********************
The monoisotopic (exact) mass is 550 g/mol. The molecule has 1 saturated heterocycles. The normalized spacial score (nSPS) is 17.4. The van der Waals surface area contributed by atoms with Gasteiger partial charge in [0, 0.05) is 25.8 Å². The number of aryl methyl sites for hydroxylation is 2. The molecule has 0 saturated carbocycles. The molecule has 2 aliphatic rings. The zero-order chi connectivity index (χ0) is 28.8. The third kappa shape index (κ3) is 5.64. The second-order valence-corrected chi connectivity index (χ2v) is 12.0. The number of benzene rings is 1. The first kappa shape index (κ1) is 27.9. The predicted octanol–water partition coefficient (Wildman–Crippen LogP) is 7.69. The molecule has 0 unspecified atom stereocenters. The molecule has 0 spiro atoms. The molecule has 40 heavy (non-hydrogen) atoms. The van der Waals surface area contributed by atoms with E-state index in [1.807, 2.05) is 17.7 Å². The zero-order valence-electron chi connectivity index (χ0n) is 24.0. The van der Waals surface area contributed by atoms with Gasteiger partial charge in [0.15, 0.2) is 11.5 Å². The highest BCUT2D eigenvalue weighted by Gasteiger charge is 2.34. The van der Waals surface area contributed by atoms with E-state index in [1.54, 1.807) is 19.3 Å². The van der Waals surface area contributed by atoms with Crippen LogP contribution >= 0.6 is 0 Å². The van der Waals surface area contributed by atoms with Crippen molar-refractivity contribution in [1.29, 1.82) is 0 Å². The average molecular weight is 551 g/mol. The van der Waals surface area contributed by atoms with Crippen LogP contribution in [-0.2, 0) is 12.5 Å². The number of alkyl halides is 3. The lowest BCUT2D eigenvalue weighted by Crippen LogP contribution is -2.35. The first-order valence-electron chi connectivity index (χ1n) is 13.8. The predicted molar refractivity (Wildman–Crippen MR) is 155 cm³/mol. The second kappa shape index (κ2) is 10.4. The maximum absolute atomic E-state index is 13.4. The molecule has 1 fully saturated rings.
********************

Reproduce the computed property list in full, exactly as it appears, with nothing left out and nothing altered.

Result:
The monoisotopic (exact) mass is 550 g/mol. The molecule has 1 saturated heterocycles. The normalized spacial score (nSPS) is 17.4. The van der Waals surface area contributed by atoms with Gasteiger partial charge in [0, 0.05) is 25.8 Å². The number of aryl methyl sites for hydroxylation is 2. The molecule has 0 saturated carbocycles. The molecule has 2 aliphatic rings. The zero-order chi connectivity index (χ0) is 28.8. The third kappa shape index (κ3) is 5.64. The second-order valence-corrected chi connectivity index (χ2v) is 12.0. The number of benzene rings is 1. The first kappa shape index (κ1) is 27.9. The predicted octanol–water partition coefficient (Wildman–Crippen LogP) is 7.69. The molecule has 0 unspecified atom stereocenters. The molecule has 0 spiro atoms. The molecule has 40 heavy (non-hydrogen) atoms. The van der Waals surface area contributed by atoms with E-state index in [1.807, 2.05) is 17.7 Å². The zero-order valence-electron chi connectivity index (χ0n) is 24.0. The van der Waals surface area contributed by atoms with Gasteiger partial charge in [0.15, 0.2) is 11.5 Å². The highest BCUT2D eigenvalue weighted by Gasteiger charge is 2.34. The van der Waals surface area contributed by atoms with E-state index in [1.54, 1.807) is 19.3 Å². The van der Waals surface area contributed by atoms with Crippen LogP contribution >= 0.6 is 0 Å². The van der Waals surface area contributed by atoms with Crippen molar-refractivity contribution in [1.29, 1.82) is 0 Å². The average molecular weight is 551 g/mol. The van der Waals surface area contributed by atoms with Crippen LogP contribution in [-0.2, 0) is 12.5 Å². The number of alkyl halides is 3. The lowest BCUT2D eigenvalue weighted by Crippen LogP contribution is -2.35. The first-order valence-electron chi connectivity index (χ1n) is 13.8. The predicted molar refractivity (Wildman–Crippen MR) is 155 cm³/mol. The second kappa shape index (κ2) is 10.4. The maximum absolute atomic E-state index is 13.4. The molecule has 1 fully saturated rings.